Bedsores The pain:

Pressure ulcers that start as a red spot on the skin; Left untreated, the affected skin can blister, deteriorate and die.  Eventually the sore can break through the skin and extend through the fat, into muscle and expose bone.

The cause:

They occur when you sit or lie in a single position for so long that the sheer weight of the body pinches off blood flow to certain areas.  Usually, the danger spots are bony areas of the body, especially the hips.  buttocks, and heels.  Anyone confined to a bed or wheelchair, especially those who have suffered paralysis or a stroke, is in danger of developing a pressure ulcer.  And a bedsore can start a lot sooner than you might think.  “Most experts say it takes about two hours to create a stage bedsore, but you can start to see the changes that lead to an ulcer after about 20 minutes.”  Once a bedsore opens, the body’s natural protective barrier has been compromised, leaving one vulnerable to bacteria, infection, and pain.

See a doctor if

You notice a reddened area that doesn’t go away.  Get a doctor’s help as quickly as possible, don’t assume that if a bedsore doesn’t hurt, it’s not serious, adds Krasner. Constant pressure tends to numb the skin and other conditions such as paralysis or diabetes may reduce the ability to feel pain.


Your doctor may want to prescribe antibiotics to assist healing, the doctor may also want to remove. or debride, dead tissue that surrounds a bedsore, If the bedsores hurt continuously, you may want to ask about taking over-the-counter medication at regular intervals, not just when the pain flares. acetaminophen (paracetamol), aspirin, or another pain reliever may be appropriate.  before taking these medications regularly.

 Nutritional remedies: Eat right.

“In a scientific study of nursing home patients, we have never found a pressure ulcer in anyone who was well nourished, “Along with pressure, malnutrition is the single biggest co-factor in the creation of bedsores.  “When people think of malnutrition, they frequently think of people who are thin or even emaciated.” That’s not the person who is at the greatest risk, “he says.” The people who are most in danger of developing pressure ulcers are obese people., those who are eating lots of processed foods and processed carbohydrates that lack protein.  “Keep that from happening by getting your loved one the minimum daily requirement for protein, which is two to three servings of meat, poultry, fish, or eggs a day. In addition, doctors recommend that people eat 6 to 11 servings of unprocessed whole.  grains, 2 to 4 servings of fresh fruits, and 3 to 5 servings of vegetables a day.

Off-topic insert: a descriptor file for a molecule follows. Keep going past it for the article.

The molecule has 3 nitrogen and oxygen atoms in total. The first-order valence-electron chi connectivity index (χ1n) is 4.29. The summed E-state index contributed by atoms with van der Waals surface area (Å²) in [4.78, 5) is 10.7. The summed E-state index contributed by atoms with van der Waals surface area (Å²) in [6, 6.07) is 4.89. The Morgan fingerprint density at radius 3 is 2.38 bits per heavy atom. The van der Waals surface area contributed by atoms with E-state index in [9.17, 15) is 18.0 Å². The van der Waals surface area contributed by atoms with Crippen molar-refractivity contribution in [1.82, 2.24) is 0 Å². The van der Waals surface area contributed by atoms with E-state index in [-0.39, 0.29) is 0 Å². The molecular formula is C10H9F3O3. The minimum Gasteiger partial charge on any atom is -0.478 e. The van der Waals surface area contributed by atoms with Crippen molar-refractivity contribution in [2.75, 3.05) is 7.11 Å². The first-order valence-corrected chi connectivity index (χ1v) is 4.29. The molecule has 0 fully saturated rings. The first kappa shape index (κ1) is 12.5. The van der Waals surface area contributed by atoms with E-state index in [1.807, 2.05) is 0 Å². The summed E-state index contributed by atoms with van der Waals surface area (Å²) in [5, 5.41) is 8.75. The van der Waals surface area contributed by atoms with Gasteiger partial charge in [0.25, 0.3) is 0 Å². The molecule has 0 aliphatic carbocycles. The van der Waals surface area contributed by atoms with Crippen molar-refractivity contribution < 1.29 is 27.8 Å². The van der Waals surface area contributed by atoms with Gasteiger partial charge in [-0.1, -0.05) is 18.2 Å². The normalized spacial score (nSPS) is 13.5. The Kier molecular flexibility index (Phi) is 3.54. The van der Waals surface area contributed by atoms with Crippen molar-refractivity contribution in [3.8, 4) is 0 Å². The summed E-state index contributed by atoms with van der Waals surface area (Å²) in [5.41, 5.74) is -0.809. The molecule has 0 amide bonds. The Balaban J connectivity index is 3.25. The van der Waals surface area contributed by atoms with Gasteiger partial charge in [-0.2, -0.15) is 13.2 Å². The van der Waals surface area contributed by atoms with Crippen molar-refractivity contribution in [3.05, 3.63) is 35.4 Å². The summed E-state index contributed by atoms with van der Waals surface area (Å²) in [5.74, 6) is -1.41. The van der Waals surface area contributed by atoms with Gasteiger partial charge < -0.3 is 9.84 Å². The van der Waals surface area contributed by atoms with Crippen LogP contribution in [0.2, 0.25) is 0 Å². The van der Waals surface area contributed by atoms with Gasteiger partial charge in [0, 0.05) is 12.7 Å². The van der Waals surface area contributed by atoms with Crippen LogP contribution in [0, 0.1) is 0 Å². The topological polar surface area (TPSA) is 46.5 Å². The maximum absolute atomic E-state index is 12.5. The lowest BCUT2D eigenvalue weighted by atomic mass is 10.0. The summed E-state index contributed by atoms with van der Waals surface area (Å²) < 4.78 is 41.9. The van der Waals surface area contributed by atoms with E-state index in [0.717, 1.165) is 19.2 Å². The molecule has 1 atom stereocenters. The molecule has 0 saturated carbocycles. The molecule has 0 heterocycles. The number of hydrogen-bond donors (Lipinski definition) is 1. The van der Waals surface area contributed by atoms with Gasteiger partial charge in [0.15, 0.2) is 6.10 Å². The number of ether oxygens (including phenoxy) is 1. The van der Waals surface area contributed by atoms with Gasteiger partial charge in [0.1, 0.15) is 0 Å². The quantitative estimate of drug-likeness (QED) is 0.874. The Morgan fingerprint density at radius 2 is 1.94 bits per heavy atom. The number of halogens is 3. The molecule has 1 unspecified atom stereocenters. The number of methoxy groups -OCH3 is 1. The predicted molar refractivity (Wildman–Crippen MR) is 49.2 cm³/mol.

Choose your oils wisely.

If you’re preparing food for anyone who is bedridden, be careful about the kinds of oils that may be in their foods.  According to Dr “Omega-3 oils, which are found in fish, canola oil and flaxseed oil, lower blood cholesterol and support good circulation.  “He says. Avoid using corn or sunflower oil in your cooking because such oils can enhance inflammation, which decrease blood circulation and can increase bedsore risk, he adds.

Helpful vitamins and supplements:

Supplement against sores. Encourages people at risk for bedsores to take a multivitamin that contains vitamins C, E, and beta carotene. These vitamins are antioxidants that can speed healing. Some research suggests zinc is also helpful.

Everyday prevention:

Get even relief. Try to keep the person on a mattress or cushion.  that distributes their weight more evenly, such as an air mattress, says Dr “There are many kinds available, but a regular air mattress that you use at a lake or the beach can be used to help support a person who is bedridden.  “Be sure it’s thickly covered with an airy cotton blanket and sheets to prevent sweating. Sponge mattresses and water beds are also good choices. Other experts recommend using cotton padding or wool to soften the mattress. The extra padding should be evenly distributed. However, to prevent bunching and increasing the likelihood of pinching blood vessels.